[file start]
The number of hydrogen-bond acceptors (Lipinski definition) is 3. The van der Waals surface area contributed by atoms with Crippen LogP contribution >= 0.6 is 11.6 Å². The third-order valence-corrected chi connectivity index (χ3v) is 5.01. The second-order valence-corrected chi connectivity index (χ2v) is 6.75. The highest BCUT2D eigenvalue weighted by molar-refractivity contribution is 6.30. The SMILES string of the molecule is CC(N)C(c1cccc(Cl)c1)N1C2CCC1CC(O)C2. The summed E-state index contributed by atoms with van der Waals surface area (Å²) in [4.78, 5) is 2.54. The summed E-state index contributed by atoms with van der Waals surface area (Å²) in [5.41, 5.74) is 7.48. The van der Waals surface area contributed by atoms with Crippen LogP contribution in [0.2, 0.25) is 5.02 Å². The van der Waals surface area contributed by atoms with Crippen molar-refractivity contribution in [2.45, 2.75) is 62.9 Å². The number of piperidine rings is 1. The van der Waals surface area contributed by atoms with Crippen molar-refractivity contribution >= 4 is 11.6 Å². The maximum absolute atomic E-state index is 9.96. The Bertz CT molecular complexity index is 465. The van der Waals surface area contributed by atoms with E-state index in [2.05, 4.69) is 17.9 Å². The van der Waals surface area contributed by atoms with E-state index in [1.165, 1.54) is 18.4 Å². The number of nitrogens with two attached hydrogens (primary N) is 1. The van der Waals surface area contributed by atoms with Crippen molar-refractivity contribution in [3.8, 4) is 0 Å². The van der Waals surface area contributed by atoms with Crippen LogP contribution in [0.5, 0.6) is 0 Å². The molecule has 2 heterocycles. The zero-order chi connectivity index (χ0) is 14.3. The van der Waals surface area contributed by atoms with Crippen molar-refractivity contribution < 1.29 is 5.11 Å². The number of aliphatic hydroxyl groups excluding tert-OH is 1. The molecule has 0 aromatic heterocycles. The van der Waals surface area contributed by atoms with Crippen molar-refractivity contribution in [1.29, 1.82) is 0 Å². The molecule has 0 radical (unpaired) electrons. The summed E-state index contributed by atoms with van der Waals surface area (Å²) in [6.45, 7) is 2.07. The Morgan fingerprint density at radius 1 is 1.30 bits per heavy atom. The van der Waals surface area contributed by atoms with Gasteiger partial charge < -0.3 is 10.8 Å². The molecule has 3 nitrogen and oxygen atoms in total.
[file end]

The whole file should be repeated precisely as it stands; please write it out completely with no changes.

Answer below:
The number of hydrogen-bond acceptors (Lipinski definition) is 3. The van der Waals surface area contributed by atoms with Crippen LogP contribution >= 0.6 is 11.6 Å². The third-order valence-corrected chi connectivity index (χ3v) is 5.01. The second-order valence-corrected chi connectivity index (χ2v) is 6.75. The highest BCUT2D eigenvalue weighted by molar-refractivity contribution is 6.30. The SMILES string of the molecule is CC(N)C(c1cccc(Cl)c1)N1C2CCC1CC(O)C2. The summed E-state index contributed by atoms with van der Waals surface area (Å²) in [4.78, 5) is 2.54. The summed E-state index contributed by atoms with van der Waals surface area (Å²) in [5.41, 5.74) is 7.48. The van der Waals surface area contributed by atoms with Crippen LogP contribution in [0.2, 0.25) is 5.02 Å². The van der Waals surface area contributed by atoms with Crippen molar-refractivity contribution in [2.45, 2.75) is 62.9 Å². The number of piperidine rings is 1. The van der Waals surface area contributed by atoms with Crippen molar-refractivity contribution >= 4 is 11.6 Å². The maximum absolute atomic E-state index is 9.96. The Bertz CT molecular complexity index is 465. The van der Waals surface area contributed by atoms with E-state index in [2.05, 4.69) is 17.9 Å². The van der Waals surface area contributed by atoms with E-state index in [1.165, 1.54) is 18.4 Å². The number of nitrogens with two attached hydrogens (primary N) is 1. The van der Waals surface area contributed by atoms with Crippen molar-refractivity contribution in [3.8, 4) is 0 Å². The van der Waals surface area contributed by atoms with Crippen LogP contribution in [0.5, 0.6) is 0 Å². The molecule has 2 heterocycles. The zero-order chi connectivity index (χ0) is 14.3. The van der Waals surface area contributed by atoms with Crippen molar-refractivity contribution < 1.29 is 5.11 Å². The number of aliphatic hydroxyl groups excluding tert-OH is 1. The molecule has 0 aromatic heterocycles. The van der Waals surface area contributed by atoms with Crippen molar-refractivity contribution in [1.29, 1.82) is 0 Å². The molecule has 0 radical (unpaired) electrons. The summed E-state index contributed by atoms with van der Waals surface area (Å²) in [6.45, 7) is 2.07. The Morgan fingerprint density at radius 1 is 1.30 bits per heavy atom. The van der Waals surface area contributed by atoms with Gasteiger partial charge < -0.3 is 10.8 Å². The molecule has 3 nitrogen and oxygen atoms in total.